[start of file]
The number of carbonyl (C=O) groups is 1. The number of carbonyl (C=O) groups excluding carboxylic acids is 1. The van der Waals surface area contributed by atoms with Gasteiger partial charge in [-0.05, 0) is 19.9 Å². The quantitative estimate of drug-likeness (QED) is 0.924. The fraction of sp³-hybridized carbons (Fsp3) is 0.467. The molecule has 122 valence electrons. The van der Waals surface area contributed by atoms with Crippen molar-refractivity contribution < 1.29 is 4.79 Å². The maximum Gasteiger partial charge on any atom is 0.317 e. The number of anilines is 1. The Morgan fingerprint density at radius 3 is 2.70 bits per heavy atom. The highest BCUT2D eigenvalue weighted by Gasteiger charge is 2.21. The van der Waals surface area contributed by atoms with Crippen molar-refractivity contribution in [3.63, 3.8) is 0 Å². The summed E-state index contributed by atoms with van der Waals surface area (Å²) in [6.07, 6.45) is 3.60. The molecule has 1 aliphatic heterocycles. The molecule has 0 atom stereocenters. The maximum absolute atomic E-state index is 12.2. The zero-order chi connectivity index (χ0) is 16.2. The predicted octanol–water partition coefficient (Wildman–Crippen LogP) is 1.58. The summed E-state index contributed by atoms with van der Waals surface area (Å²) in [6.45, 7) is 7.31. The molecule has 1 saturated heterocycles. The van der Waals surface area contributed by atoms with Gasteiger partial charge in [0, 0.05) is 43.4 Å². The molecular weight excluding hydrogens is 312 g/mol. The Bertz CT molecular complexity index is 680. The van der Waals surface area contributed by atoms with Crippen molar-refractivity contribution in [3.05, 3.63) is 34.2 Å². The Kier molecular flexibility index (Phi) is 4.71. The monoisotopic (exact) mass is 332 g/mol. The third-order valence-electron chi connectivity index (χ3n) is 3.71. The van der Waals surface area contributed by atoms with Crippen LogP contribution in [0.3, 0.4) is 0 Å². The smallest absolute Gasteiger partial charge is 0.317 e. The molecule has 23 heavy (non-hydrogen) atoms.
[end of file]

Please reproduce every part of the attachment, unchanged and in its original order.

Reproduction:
The number of carbonyl (C=O) groups is 1. The number of carbonyl (C=O) groups excluding carboxylic acids is 1. The van der Waals surface area contributed by atoms with Gasteiger partial charge in [-0.05, 0) is 19.9 Å². The quantitative estimate of drug-likeness (QED) is 0.924. The fraction of sp³-hybridized carbons (Fsp3) is 0.467. The molecule has 122 valence electrons. The van der Waals surface area contributed by atoms with Crippen molar-refractivity contribution < 1.29 is 4.79 Å². The maximum Gasteiger partial charge on any atom is 0.317 e. The number of anilines is 1. The Morgan fingerprint density at radius 3 is 2.70 bits per heavy atom. The highest BCUT2D eigenvalue weighted by Gasteiger charge is 2.21. The van der Waals surface area contributed by atoms with Crippen molar-refractivity contribution in [3.63, 3.8) is 0 Å². The summed E-state index contributed by atoms with van der Waals surface area (Å²) in [6.07, 6.45) is 3.60. The molecule has 1 aliphatic heterocycles. The molecule has 0 atom stereocenters. The maximum absolute atomic E-state index is 12.2. The zero-order chi connectivity index (χ0) is 16.2. The predicted octanol–water partition coefficient (Wildman–Crippen LogP) is 1.58. The summed E-state index contributed by atoms with van der Waals surface area (Å²) in [6.45, 7) is 7.31. The molecule has 1 saturated heterocycles. The van der Waals surface area contributed by atoms with Gasteiger partial charge in [0, 0.05) is 43.4 Å². The molecular weight excluding hydrogens is 312 g/mol. The Bertz CT molecular complexity index is 680. The van der Waals surface area contributed by atoms with Crippen molar-refractivity contribution in [3.05, 3.63) is 34.2 Å². The Kier molecular flexibility index (Phi) is 4.71. The monoisotopic (exact) mass is 332 g/mol. The third-order valence-electron chi connectivity index (χ3n) is 3.71. The van der Waals surface area contributed by atoms with Crippen LogP contribution in [0.3, 0.4) is 0 Å². The smallest absolute Gasteiger partial charge is 0.317 e. The molecule has 23 heavy (non-hydrogen) atoms.